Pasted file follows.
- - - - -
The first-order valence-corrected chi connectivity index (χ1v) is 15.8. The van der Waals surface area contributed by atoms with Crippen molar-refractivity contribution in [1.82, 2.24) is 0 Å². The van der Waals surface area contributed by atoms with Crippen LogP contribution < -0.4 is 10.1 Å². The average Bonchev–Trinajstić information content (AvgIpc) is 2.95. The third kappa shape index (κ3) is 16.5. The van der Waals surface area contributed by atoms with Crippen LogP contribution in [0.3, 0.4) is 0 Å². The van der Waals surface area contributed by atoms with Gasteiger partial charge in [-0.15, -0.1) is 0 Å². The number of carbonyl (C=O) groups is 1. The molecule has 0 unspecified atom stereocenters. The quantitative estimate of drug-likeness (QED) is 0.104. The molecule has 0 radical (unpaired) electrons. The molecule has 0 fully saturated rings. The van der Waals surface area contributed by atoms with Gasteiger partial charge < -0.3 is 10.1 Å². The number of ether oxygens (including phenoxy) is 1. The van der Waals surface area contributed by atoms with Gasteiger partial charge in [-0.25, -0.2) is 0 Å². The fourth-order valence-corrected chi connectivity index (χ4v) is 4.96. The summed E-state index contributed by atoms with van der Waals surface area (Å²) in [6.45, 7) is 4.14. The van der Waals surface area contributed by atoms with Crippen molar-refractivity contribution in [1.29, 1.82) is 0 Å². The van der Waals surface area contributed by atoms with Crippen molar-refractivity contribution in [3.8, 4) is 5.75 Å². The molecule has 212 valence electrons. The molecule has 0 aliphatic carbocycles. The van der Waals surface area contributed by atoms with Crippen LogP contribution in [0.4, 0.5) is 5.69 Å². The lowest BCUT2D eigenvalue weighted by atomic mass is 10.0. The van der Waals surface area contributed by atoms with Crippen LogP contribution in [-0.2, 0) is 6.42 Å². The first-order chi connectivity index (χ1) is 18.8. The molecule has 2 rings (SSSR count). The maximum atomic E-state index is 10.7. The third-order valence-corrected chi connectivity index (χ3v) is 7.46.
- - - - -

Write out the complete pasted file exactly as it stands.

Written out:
The first-order valence-corrected chi connectivity index (χ1v) is 15.8. The van der Waals surface area contributed by atoms with Crippen molar-refractivity contribution in [1.82, 2.24) is 0 Å². The van der Waals surface area contributed by atoms with Crippen LogP contribution < -0.4 is 10.1 Å². The average Bonchev–Trinajstić information content (AvgIpc) is 2.95. The third kappa shape index (κ3) is 16.5. The van der Waals surface area contributed by atoms with Crippen LogP contribution in [0.3, 0.4) is 0 Å². The van der Waals surface area contributed by atoms with Gasteiger partial charge in [-0.15, -0.1) is 0 Å². The number of carbonyl (C=O) groups is 1. The molecule has 0 unspecified atom stereocenters. The quantitative estimate of drug-likeness (QED) is 0.104. The molecule has 0 radical (unpaired) electrons. The molecule has 0 fully saturated rings. The van der Waals surface area contributed by atoms with Gasteiger partial charge < -0.3 is 10.1 Å². The number of ether oxygens (including phenoxy) is 1. The van der Waals surface area contributed by atoms with Gasteiger partial charge in [-0.25, -0.2) is 0 Å². The fourth-order valence-corrected chi connectivity index (χ4v) is 4.96. The summed E-state index contributed by atoms with van der Waals surface area (Å²) in [6.45, 7) is 4.14. The van der Waals surface area contributed by atoms with Crippen molar-refractivity contribution in [1.29, 1.82) is 0 Å². The van der Waals surface area contributed by atoms with Crippen molar-refractivity contribution in [3.8, 4) is 5.75 Å². The molecule has 212 valence electrons. The molecule has 0 aliphatic carbocycles. The van der Waals surface area contributed by atoms with Crippen LogP contribution in [0.4, 0.5) is 5.69 Å². The lowest BCUT2D eigenvalue weighted by atomic mass is 10.0. The van der Waals surface area contributed by atoms with Crippen LogP contribution in [-0.2, 0) is 6.42 Å². The first-order chi connectivity index (χ1) is 18.8. The molecule has 2 rings (SSSR count). The maximum atomic E-state index is 10.7. The third-order valence-corrected chi connectivity index (χ3v) is 7.46.